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Special Master Services Special Masters in the Federal Courts

The Third Branch
Newsletter of The Federal Courts
Vol. 36, Number 12 – December 2004

In the summer of 2003, Chief Judge Lawrence L. Piersol faced a dilemma in the District of South Dakota. A dispute involving construction of a new recreational site on land where American Indian remains had been found was threatening to get out of hand. Attorneys for the state, the federal government, and the tribe had been in and out of his court over and over again, but the matter seemed to go from bad to worse.

“The case was full-blown at that point,” Piersol recounted. “I’d issued injunctions delaying and then directing construction around grave sites, but serious disputes continued to arise. The potential for bloodshed was real.” Piersol needed someone at the site—over 100 miles away from his court—to monitor the situation. And not just anyone.

“I needed someone who not only had the power of the court,” he said, “but who was sensitive to Sioux Indian ways, and who knew how to communicate with all parties.”

Piersol appointed a special master. Under Federal Rule of Civil Procedure 53, a master should be appointed for pretrial and post-trial matters only in limited circumstances when the assignment “cannot be handled effectively and in a timely fashion” by an available judge in the district.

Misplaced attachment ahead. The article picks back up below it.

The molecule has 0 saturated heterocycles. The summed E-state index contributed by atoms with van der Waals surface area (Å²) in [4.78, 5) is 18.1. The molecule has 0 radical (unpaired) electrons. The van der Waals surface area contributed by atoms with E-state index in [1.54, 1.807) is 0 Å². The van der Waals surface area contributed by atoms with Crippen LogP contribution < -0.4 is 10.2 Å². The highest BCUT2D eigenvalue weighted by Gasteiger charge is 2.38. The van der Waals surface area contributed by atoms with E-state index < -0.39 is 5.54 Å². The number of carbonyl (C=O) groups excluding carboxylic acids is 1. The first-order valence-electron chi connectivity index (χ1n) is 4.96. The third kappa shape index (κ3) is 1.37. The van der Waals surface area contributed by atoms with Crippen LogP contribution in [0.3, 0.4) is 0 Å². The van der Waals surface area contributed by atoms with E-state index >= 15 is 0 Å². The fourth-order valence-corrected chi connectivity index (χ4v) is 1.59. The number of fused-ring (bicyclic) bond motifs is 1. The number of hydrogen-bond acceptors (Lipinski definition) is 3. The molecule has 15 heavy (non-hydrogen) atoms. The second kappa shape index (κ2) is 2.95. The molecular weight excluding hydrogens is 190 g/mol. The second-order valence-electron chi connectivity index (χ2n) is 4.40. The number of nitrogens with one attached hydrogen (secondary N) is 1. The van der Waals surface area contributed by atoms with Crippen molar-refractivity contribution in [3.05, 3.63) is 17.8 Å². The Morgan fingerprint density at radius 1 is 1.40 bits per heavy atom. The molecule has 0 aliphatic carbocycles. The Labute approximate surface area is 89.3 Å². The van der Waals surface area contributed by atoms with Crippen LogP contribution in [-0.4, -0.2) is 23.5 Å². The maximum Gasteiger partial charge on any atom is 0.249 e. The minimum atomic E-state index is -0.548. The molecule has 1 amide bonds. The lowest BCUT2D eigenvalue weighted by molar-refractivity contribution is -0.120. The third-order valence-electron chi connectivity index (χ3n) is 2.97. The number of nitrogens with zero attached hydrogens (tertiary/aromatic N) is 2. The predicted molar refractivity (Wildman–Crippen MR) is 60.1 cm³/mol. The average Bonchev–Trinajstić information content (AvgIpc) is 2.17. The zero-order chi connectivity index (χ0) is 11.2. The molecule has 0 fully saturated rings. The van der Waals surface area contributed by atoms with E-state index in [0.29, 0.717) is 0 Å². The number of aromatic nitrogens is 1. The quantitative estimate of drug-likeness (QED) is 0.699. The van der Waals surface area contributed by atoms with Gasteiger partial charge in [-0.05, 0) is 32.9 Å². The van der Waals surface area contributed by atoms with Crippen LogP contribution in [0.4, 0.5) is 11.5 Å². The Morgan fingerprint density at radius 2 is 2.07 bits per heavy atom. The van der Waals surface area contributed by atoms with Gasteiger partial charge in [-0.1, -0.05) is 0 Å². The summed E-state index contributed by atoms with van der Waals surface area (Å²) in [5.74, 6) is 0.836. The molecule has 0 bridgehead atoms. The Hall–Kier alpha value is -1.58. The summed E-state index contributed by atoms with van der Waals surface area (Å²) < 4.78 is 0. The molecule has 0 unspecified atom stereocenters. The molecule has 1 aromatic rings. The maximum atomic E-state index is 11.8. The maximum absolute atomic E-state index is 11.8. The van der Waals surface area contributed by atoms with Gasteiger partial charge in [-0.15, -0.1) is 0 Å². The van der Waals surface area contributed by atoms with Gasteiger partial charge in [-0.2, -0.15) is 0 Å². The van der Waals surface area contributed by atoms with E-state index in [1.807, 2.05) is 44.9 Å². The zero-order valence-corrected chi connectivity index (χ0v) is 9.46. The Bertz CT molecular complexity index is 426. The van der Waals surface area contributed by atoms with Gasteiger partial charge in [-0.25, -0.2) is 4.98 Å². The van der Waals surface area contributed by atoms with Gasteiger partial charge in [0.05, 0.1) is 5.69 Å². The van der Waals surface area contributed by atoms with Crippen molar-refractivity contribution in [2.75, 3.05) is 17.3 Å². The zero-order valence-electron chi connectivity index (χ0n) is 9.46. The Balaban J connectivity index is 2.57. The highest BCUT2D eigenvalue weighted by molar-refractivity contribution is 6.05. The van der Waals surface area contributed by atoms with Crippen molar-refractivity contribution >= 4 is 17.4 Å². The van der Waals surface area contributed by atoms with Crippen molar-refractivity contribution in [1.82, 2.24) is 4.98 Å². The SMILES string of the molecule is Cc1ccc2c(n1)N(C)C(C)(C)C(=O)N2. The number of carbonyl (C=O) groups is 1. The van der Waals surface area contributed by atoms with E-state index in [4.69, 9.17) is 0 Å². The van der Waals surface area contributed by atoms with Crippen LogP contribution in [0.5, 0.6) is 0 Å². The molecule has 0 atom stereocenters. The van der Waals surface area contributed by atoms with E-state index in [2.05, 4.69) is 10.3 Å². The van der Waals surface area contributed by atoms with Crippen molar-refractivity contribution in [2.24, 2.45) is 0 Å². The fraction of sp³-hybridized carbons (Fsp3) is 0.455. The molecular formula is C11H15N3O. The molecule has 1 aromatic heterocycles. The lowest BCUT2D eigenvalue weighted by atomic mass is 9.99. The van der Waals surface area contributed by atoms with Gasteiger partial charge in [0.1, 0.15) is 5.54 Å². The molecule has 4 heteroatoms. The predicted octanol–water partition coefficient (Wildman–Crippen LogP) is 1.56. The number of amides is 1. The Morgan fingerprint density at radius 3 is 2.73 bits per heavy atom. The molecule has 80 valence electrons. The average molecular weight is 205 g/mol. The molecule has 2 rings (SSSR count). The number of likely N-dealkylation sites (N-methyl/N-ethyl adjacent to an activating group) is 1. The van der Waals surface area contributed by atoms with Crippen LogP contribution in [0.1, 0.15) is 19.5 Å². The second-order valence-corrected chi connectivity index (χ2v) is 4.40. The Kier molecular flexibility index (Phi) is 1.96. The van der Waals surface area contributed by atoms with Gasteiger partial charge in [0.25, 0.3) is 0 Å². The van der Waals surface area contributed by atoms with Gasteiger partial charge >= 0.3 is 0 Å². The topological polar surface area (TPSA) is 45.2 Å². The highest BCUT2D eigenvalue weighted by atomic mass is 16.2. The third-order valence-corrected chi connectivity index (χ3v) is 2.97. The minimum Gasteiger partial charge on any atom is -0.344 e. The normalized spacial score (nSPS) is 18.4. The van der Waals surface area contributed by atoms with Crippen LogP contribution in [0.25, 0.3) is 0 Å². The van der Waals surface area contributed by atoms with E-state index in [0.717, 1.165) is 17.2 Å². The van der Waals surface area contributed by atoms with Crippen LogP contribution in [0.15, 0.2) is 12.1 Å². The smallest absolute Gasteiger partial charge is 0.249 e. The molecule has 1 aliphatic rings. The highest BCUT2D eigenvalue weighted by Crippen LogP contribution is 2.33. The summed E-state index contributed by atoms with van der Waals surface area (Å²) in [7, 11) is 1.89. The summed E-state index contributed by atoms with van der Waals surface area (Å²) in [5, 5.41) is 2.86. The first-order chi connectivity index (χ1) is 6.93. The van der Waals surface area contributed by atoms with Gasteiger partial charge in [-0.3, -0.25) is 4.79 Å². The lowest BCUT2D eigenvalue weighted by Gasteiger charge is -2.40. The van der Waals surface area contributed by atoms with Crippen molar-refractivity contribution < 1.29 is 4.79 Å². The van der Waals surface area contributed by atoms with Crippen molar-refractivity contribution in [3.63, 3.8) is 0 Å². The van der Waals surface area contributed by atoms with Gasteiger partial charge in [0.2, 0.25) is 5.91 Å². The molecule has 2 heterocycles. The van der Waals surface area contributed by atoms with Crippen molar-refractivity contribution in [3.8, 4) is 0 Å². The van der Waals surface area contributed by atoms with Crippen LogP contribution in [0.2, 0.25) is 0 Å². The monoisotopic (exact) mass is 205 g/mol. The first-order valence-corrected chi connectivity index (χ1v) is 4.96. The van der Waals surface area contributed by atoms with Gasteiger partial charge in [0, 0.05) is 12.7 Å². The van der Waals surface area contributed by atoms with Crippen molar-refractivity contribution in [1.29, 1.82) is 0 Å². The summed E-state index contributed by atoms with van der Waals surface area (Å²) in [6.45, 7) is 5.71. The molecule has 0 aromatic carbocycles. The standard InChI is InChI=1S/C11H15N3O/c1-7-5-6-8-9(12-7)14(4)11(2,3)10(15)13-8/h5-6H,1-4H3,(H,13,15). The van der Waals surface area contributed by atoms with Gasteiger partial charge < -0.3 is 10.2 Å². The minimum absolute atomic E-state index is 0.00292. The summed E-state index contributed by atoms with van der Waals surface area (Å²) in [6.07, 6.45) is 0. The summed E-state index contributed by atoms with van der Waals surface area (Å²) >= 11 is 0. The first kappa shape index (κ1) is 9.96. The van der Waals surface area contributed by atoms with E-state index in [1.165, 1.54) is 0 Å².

Special masters can help judges resolve complex cases. At a basic level, they may review and organize information, and prepare reports for the judge. But they frequently move beyond that to other aspects of civil case management. A study by the Federal Judicial Center on Special Masters’ Incidence and Activity, showed that judges have appointed special masters to “quell discovery disputes, address technical issues of fact, provide accountings, manage routine Title VII cases, administer class settlements, and implement and monitor consent decrees, including some calling for long-term institutional change.” Piersol asked his special master, Magistrate Judge Marshall P. Young, to keep a daily journal that helped him monitor progress and the actions of construction workers and tribal members.